In HTTP Method and URL Mapping section you specify the method (operations) you are going to perform. In the case of the Airport Service this is going to be only the GET. In case you use an orchestration that the Name has to be specified, which is the name of the operation of the logical port. The URL mapping you define what is going to added after the specified URI. To make it more dynamic instead of hard-coding in general or like in this scenario the airport code you make use of variable mapping configuration feature. So what’s between the brackets is a variable that can be mapped to promoted property. The HTTP Method and URL Mapping looks in this case like:

<Operation Method=”GET” Url=”status/{airportcode}?”/format=json”>

Variable mapping is powerful technique to define any custom variable (or place holder) in your URL, in this scenario case {airportcode} and map that variable to any context property with property name and namespace. The Variable mapping is specified by click the Edit… button.


Variable is mapped to the property namespace that defines the AirportCode.
The general tab is important for specifying the address, method and URL mapping. The other tabs are:

  • The Binding tab provides you the ability to configure the time-out and encoding-related properties.
  • The Security tab provide you the ability to define the security capabilities of the WCF-WebHttp send port.
  • The Behaviour tab provides you the ability to configure the endpoint behavior for the send port.
  • The Proxy tab provides you the ability to configure the proxy setting for the WCF-WebHttp send port.
  • The Messages tab provides you the ability to specify how the message is sent to the REST interface.

Note: In this scenario we only use GET operation of the Airport service. Based on the verb you have to specify in the Suppress Body for Verbs the GET, because a payload is not required for this operation. Since BizTalk sends out messages with a payload this needs to suppress!


For further details on configuration settings for these tabs see MSDN article How to Configure a WCF-WebHttp Send Port.

Test the solution.

Last part is the client. The client in this scenario is a Windows Forms application. This application has a simple UI and a reference to the created WCF-Service host in a BizTalk receive location. The client will send the chosen airport code to the service.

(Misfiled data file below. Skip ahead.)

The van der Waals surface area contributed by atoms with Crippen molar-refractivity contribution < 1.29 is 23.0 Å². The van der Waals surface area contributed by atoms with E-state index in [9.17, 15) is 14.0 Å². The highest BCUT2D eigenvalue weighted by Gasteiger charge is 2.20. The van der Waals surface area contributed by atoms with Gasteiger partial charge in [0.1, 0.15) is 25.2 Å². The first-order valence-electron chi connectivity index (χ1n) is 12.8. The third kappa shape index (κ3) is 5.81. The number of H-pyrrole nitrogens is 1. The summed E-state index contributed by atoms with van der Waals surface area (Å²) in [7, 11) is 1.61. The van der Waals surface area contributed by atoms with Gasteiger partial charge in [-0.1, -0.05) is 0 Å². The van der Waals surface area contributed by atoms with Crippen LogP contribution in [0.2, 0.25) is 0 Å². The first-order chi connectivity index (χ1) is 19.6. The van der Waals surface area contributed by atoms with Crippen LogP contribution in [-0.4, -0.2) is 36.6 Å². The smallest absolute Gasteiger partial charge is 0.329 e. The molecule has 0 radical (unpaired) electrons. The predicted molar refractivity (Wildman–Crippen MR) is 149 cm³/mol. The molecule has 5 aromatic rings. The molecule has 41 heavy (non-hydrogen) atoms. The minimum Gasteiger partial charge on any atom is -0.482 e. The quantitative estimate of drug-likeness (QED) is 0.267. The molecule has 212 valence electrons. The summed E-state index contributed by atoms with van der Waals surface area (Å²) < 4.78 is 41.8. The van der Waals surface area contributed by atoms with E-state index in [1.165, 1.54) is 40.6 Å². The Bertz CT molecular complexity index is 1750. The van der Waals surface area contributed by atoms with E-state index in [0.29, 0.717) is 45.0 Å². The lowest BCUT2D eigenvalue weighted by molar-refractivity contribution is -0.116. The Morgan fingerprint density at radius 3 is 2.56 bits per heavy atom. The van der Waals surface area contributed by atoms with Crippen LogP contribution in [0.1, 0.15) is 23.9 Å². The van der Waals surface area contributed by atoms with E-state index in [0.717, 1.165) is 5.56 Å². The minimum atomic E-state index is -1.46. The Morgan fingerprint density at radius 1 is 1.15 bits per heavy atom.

The client has a combo box with airport names and corresponding codes of all the US Airports. When you select SEA the code for Seattle/Tacoma Airport then the airport code SEA will be sent as a request message to the WCF-Service. Eventually the response will be rendered in the client.


If you want to monitor the network traffic between BizTalk and the Restful service you could for instance use Netmonitor 3.4.


And examine the out- and inbound traffic from BizTalk to Restful endpoint and back.


In case you enable tracking for the WCF-WebHttp configured send port you can examine the tracked messages in BizTalk.


Above you see the response from the Restful endpoint that arrives at BizTalk.


And how it is send to the client as XML.

This blog has demonstrate how fairly easy it is to consume a json message with BizTalk Server 2013 R2 after invoking a Restful service. Now custom coding is required to serialize a Json format into XML the internal format of the BizTalk messaging engine. Currently REST/Json has taken over the XML/Soap world, at least in the cloud that is. Numerous services available in the cloud support REST let alone only support REST. Therefore, BizTalk Server has adapted to that shift in cloud and supports REST through the WCF-WebHttp adapter and support for JSON.



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Author: Steef-Jan Wiggers

Steef-Jan Wiggers is all in on Microsoft Azure, Integration, and Data Science. He has over 15 years’ experience in a wide variety of scenarios such as custom .NET solution development, overseeing large enterprise integrations, building web services, managing projects, designing web services, experimenting with data, SQL Server database administration, and consulting. Steef-Jan loves challenges in the Microsoft playing field combining it with his domain knowledge in energy, utility, banking, insurance, healthcare, agriculture, (local) government, bio-sciences, retail, travel, and logistics. He is very active in the community as a blogger, TechNet Wiki author, book author, and global public speaker. For these efforts, Microsoft has recognized him a Microsoft MVP for the past 8 years.